A pedestrian walks past a payday lending shop in London on March 6, 2013. Reuters/Suzanne Plunkett

A new proposal by the Consumer Financial Protection Bureau (CFPB) outlines rules that would curb a large swath of high-cost loan products, including payday loans and auto-title loans, whether they're offered in stores or online. The proposal, announced Thursday, aims to curtail "debt traps" by requiring lenders to consider whether or not a borrower could actually afford to repay the loan.

In an industry known for making loans with triple-digit interest rates to the working poor, those loans are often tendered in exchange for access to a consumer’s bank account, or the title to a borrower’s car, and not based on whether customers can repay the loans, according to the CFPB. This model needs to change, officials say, by making a borrower’s ability to repay loans a core standard of federal regulations in the personal loan market.

"Extending credit to people in a way that sets them up to fail and ensnares considerable numbers of them in extended debt traps, is simply not responsible lending," CFPB Director Richard Cordray said, according to remarks to be delivered at noon on Thursday at a field hearing in Richmond, Virginia. "It harms rather than helps consumers. It has deserved our close attention, and it now leads to a call for action."

The blueprint, unveiled Thursday, will serve as the basis for discussions between regulators and industry as the bureau continues to draft regulations for small-dollar credit products. While the CFPB does not have the authority to limit interest rates, the agency's focus on loan affordability means that some lenders "would have to change their business models,” Cordray said, rather than “rely on piling up fees."

Payday lending took off as a business in the 1990s, and the CFPB says that lenders earn $8.7 billion a year in interest and fees. The products are marketed as two-week loans, and borrowers hand over a post-dated check, or their bank account details, in return for the quick cash.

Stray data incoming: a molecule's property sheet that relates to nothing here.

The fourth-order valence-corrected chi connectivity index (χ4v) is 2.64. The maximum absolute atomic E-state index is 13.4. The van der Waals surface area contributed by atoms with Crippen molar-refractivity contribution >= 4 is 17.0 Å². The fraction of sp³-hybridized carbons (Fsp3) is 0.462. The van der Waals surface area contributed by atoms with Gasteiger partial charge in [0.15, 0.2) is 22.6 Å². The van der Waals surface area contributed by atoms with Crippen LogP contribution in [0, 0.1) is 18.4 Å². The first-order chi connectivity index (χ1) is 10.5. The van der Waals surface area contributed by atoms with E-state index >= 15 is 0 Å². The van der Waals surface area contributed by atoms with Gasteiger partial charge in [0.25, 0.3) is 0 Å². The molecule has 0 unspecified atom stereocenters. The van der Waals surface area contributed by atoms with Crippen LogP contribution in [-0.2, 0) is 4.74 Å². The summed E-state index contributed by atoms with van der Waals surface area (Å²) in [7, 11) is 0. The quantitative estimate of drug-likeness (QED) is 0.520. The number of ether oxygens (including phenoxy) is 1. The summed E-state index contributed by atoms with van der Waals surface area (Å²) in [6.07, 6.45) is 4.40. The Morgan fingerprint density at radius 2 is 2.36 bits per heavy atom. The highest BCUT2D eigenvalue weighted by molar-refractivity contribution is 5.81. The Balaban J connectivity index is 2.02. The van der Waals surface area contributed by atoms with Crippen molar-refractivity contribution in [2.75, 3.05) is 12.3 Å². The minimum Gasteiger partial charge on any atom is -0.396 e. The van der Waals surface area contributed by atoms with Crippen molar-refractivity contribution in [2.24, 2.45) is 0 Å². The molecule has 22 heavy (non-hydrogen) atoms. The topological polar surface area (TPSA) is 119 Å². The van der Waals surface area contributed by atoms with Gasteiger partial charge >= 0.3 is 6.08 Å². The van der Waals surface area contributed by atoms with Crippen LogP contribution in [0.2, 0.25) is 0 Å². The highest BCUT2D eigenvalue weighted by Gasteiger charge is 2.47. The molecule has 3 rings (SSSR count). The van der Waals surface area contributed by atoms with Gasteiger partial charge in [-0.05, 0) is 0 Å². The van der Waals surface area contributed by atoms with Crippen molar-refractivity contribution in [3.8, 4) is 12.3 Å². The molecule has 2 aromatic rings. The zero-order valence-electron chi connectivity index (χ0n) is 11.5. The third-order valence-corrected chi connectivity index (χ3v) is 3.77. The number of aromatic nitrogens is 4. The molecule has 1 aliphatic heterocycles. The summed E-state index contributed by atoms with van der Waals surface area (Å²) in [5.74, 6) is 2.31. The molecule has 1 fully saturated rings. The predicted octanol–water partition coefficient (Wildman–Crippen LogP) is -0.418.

Industry representatives argue that their services provide access to credit to hard-pressed borrowers who have few financial options available to them. Consumer advocates have maintained that the loans, as the CFPB puts it, are nothing more than debt traps with high fees that force consumers to keep borrowing, or refinancing, just to keep up with the payments.

According to the Pew Charitable Trusts, borrowers, on average, wind up in debt for six months, not two weeks. Among the approximately 12 million Americans who turn to payday loans every year, Pew says the average loan consumes 36 percent of the borrower’s next paycheck, leaving little room to cover living expenses, and driving consumers to borrow again.

Payday loans are permitted in 36 states, and auto title loans -- which cost over 2 million consumers $3 billion a year -- are allowed in 25 states. Attempts to regulate the industry at the state level are often described by consumer advocates as a game of whack-a-mole, with lenders tweaking their products to avoid restrictions. Lobbying fights over proposed bills can drag on for years in state legislatures.

That dynamic has heightened the anticipation of federal rules, and advocates have clamored for baseline standards that will complement, or encourage, state protections.

The CFPB proposal makes clear that rules would apply not only to various types of loans, but would also cover both short-term loans, of 45 days or less, and long-term products that extend beyond that period.

In creating an ability-to-repay standard, regulators say they would offer lenders two choices about how to comply: either “debt trap prevention” or “debt trap protection.”

Under the “prevention” option, lenders would need to “engage in basic underwriting,” Cordray said. That translates to verifying key information, such as a consumer’s income, borrowing history and whether they can afford the loan payments.

If lenders were to choose the “protection” option instead, they would have to “protect against debt traps throughout the lending process,” Cordray said.

For example, under one possible scenario for short-term loans, lenders could extend a borrower up to three loans, but the principal amount would decrease each time, and the debt would have to be paid off after the third loan.

But some observers are already wary of giving payday lenders any wiggle-room through the “protection” option, rather than requiring all lenders to calculate a borrower's ability to pay back loans upfront.

“These ‘options’ are an invitation to evasion,” Mike Calhoun, president of the Center for Responsible Lending, said in a statement. “If adopted in the final rule, they will undermine the ability to repay standard and strong state laws, which give consumers the best hope for the development of a market that offers access to fair and affordable credit.”